The technique allows substantially smaller compressed file sizes when a small amount of distortion can be tolerated.This work extends the lossless data compression technique described in “Fast Lossless Compression of Multispectral-Image Data,” (NPO- 42517) NASA Tech Briefs, Vol. 30, No. 8 (August 2006), page 26. The original technique was extended to include a near-lossless compression option, allowing substantially smaller compressed file sizes when a small amount of distortion can be tolerated. Near-lossless compression is obtained by including a quantization step prior to encoding of prediction residuals. The original technique uses lossless predictive compression and is designed for use on multispectral imagery. A lossless predictive data compression algorithm compresses a digitized signal one sample at a time as follows: First, a sample value is predicted from previously encoded samples. The difference between the actual sample value and the prediction is called the prediction residual. The prediction residual is encoded into the compressed file. The decompressor can form the same predicted sample and can decode the prediction residual from the compressed file, and so can reconstruct the original sample.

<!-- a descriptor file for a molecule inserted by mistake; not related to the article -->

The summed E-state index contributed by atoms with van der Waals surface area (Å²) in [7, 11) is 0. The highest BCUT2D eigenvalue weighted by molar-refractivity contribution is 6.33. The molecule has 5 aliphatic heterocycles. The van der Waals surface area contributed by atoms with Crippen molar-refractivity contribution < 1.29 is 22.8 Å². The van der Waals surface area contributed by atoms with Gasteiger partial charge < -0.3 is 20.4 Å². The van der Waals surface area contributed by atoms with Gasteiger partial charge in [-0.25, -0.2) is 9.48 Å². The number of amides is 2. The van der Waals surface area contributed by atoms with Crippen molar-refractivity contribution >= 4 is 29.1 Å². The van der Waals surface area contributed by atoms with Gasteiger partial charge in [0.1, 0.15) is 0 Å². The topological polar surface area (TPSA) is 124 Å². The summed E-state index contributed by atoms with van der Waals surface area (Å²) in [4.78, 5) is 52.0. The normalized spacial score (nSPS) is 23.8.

A lossless predictive compression algorithm
can generally be converted to a
near-lossless compression algorithm by
quantizing the prediction residuals prior
to encoding them. In this case, since the
reconstructed sample values will not be
identical to the original sample values,
the encoder must determine the values
that will be reconstructed and use these
values for predicting later sample values.
The technique described here uses this
method, starting with the original technique,
to allow near-lossless compression.
The extension to allow near-lossless
compression adds the ability to achieve
much more compression when small
amounts of distortion are tolerable,
while retaining the low complexity and
good overall compression effectiveness
of the original algorithm.